Singer Imogen Heap Says 'Hooray' to Gay Weddings in her Native U.K.

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Singer Imogen Heap talks about her new album "Speak for Yourself," the musical uses of a frying pan, and her feelings about gay weddings in her native U.K.

With a voice both deeply mysterious and profoundly comforting, British sensation Imogen Heap creates electronic soundscapes that are intense, personal, and musically sublime. On her new album, Speak for Yourself, which Heap wrote, recorded, performed and produced, the singer brings listeners on a thrill ride of emotion, from the haunting admonishment of “Hide and Seek,” to the beat-driven, romantic trepidation of “The Walk,” to the maniacal rock-and-roll joy of “Daylight Robbery.”

The album has had a stunning start in the U.S., where it debuted at #2 on Billboard’s Top New Artist Chart. Heap has been garnering fans in a myriad of places over the last couple of years -- the song “Let Go,” recorded with her Frou Frou band mate (and Madonna and Bjork producer) Guy Sigsworth, was included on the Grammy-winning soundtrack to Zach Braff’s Garden State. And “Hide and Seek” was prominently and emotionally featured on the final episode of last season’s The O.C. Recently, Heap contributed the closing track to the hit movie, The Chronicles of Narnia: The Lion, The Witch and The Wardrobe. In a recent phone interview from her native England, the singer talked about the joy of working on her own, the musical uses of a frying pan, and her feelings about gay weddings in the U.K.

Heap says that although she and her Frou Frou partner, Guy Sigworth, had a lot of success with the group, she was chomping at the bit to see what kind of musical conconction she could come up with on her own. “It may come as a surprise,” she says, “but Frou Frou was really like a kind of little holiday from my own work. Guy and I, we have always worked together, and then over the years, it became clear that we wanted to do a whole album together. It was very organic and spontaneous -- just one of those wonderful things that happens. But there was never a mention of a second record from either of us, and not uncomfortably. We’re just both kind of free spirits. I love to work with a lot of different people, but I was also just gagging to see what I could do on my own. But I’m sure in the future, Guy and I will get back together to do another record, or to record a few songs together.”

The songs on Speak for Yourself all describe extreme emotional circumstances. Heap, as the singer -- and the protagonist -- sounds very in the moment, whether she is experiencing fear, sadness, joy, or anger. And making the songs even more immediate, Heap has written each song as a confession, an interior monologue or an urgent plea. “Lyrically, Guy had a great influence in the way I write lyrics,” says the singer. “He made me really aware that somebody else would actually be listening to the words I wrote. In a way, as my partner in Frou Frou, I would be singing lyrics to him, just by the very fact that he was on stage or in the recording studio with me. So, when he was listening to me sing, I got a sense of what a lyric sounds like when it is ‘said’ to another person. That really appealed to me -- that the listener at the other end of the radio, or on their iPod, would be listening to me speak directly to them.”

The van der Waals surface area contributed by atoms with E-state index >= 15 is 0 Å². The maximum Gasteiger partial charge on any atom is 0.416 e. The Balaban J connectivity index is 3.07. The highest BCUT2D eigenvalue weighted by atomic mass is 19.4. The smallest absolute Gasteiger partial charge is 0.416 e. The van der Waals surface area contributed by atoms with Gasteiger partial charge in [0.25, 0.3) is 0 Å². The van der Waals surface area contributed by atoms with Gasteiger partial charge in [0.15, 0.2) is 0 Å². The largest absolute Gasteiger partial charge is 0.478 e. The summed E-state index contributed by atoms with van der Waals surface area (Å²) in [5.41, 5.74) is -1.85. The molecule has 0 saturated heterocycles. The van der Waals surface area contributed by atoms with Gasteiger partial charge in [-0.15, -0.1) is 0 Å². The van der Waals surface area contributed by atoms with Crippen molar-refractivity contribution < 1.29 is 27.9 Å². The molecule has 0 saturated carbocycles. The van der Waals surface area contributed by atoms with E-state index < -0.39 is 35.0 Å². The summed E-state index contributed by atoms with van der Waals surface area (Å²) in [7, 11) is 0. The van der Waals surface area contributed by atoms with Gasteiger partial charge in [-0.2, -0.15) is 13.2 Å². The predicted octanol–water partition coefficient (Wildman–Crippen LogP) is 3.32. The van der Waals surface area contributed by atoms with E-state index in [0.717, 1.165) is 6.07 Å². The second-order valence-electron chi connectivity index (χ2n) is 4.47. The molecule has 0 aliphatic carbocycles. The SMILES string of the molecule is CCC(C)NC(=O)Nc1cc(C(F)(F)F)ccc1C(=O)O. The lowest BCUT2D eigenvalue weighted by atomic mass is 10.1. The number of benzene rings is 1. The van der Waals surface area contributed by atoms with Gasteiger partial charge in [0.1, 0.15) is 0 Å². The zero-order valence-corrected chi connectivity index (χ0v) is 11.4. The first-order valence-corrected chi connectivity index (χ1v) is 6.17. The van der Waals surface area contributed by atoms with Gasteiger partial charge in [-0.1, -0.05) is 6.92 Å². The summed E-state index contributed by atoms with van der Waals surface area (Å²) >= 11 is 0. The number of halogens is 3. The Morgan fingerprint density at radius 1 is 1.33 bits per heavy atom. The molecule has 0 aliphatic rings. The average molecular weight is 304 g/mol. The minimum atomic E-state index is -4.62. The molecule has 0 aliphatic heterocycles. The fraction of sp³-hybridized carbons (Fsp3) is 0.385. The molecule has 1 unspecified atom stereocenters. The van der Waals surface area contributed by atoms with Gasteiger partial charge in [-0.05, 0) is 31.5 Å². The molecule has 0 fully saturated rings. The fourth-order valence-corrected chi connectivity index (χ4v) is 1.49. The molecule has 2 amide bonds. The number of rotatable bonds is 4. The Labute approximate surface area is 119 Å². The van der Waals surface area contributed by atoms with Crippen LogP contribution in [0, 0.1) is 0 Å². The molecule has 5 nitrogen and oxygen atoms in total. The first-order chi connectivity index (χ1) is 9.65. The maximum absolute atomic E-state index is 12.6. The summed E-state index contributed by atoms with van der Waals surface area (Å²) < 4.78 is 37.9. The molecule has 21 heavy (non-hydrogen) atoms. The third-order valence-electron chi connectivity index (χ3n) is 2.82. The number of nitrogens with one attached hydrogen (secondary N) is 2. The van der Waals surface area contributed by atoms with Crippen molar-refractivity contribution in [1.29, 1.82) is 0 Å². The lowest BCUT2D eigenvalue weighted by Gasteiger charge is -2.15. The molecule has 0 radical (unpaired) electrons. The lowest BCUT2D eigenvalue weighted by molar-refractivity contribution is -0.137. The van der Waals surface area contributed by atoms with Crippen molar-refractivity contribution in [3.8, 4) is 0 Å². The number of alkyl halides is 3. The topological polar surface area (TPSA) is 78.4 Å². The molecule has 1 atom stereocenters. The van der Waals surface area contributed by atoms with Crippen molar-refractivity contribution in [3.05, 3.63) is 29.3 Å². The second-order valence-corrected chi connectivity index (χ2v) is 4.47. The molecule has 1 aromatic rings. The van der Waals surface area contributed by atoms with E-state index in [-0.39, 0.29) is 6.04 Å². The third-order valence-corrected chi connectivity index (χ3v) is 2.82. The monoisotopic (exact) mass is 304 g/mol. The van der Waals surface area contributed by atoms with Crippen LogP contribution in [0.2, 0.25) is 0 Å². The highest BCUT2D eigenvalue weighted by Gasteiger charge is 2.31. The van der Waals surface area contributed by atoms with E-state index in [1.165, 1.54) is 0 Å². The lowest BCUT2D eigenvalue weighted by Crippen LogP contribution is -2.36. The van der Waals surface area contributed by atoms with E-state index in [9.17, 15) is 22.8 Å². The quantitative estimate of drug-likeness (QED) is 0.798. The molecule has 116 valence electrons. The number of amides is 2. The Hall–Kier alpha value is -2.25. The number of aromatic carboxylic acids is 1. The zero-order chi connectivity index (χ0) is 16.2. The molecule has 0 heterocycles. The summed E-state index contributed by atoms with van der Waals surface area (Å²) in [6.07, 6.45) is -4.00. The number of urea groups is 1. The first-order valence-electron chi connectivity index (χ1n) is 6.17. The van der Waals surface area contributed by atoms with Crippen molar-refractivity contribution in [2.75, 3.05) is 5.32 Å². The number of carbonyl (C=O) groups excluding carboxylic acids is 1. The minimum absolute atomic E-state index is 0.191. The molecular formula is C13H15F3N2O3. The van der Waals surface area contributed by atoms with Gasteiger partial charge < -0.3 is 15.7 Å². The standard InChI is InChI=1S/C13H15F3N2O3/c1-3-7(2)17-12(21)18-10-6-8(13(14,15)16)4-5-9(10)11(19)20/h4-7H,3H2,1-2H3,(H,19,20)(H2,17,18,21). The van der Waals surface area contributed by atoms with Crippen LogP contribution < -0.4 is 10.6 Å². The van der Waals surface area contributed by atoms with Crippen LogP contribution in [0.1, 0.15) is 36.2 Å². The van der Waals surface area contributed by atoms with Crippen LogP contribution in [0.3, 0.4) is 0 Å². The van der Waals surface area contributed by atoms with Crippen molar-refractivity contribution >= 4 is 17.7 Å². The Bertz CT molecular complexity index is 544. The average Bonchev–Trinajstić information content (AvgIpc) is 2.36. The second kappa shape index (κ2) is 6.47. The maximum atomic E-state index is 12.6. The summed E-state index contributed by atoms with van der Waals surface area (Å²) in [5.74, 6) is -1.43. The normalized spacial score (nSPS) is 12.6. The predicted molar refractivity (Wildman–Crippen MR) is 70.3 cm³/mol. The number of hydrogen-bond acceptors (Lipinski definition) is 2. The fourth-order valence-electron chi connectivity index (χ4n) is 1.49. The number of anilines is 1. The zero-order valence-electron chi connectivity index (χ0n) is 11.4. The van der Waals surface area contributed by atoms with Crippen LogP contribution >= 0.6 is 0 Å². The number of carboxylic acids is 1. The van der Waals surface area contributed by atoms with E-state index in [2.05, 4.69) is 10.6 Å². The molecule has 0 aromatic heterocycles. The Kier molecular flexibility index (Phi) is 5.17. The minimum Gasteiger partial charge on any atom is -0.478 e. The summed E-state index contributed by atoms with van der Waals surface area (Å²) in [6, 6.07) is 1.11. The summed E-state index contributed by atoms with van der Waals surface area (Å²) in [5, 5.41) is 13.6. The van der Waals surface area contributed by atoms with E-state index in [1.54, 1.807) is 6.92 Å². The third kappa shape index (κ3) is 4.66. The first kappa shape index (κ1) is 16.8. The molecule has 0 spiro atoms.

Heap says the lyrics do come from personal experience, but they are written in an indechipherable code. “Most of the time, the lyrics are kind of like my secret messages to my friends or my boyfriend or my mom or my dad,” she says. “I would never tell them that these songs are about them or which specific lyric is about somebody. Often, when I sit down to write a lyric, it is in the heat of the moment, and something has just happened.”

The songs on Speak for Yourself span several genres -- pop, rock, dance -- but they all make use of a myriad of electronic sounds that are alternatively joyous, menacing, soothing, and lovely. “I just love crafting and shaping sounds,” says the singer. “Actually, many of the sounds that I work with start off as organic instruments -- guitar, piano, clarinet, etc. But I do love the rigidity of electronic drums. For this record, I would record live drums, and then I would spend a day editing them to take the life out of them. I like to breathe my own life into these sounds, and I do try to keep the ‘air’ in the music. Some people think electronic music is cold, but I think that has more to do with the people listening than the actual music itself."

The singer sometimes even uses sounds from her everyday life in her music. “One night,” she says, “I decided to record my boyfriend and me eating dinner. I wanted to get the sound of the room. So, on ‘Hide and Seek,’ for example, you can actually hear the sound of a frying pan. People might think it sounds like rain, but it’s a frying pan. Certain sounds give the music a width and a space, and that’s important.

When asked if she is aware of having gay fans, the singers answers with a resounding “yes.” “I haven’t had any specific ‘You’ve helped me come out’ emails,” she says, “but I’m very aware that I have a strong gay following, and I’m very happy about that.

Why does she think that is? “Maybe because they have extremely good taste,” she laughs. “Maybe it’s the flamboyancy of the music; it’s kind of edgy and exciting and free. I don’t really know. You tell me.”

Next, the subject turns to gay marriage. Heap now lives in a country (England) where gay people are having legalized weddings. “Yes, hooray!” she exclaims. “I’ve been to two gay weddings but that was before it was legal. But nobody’s invited me in the last couple of weeks since it was announced.”

Look for Heap to be touring the U.S. in early 2006.


Peter Galvin,



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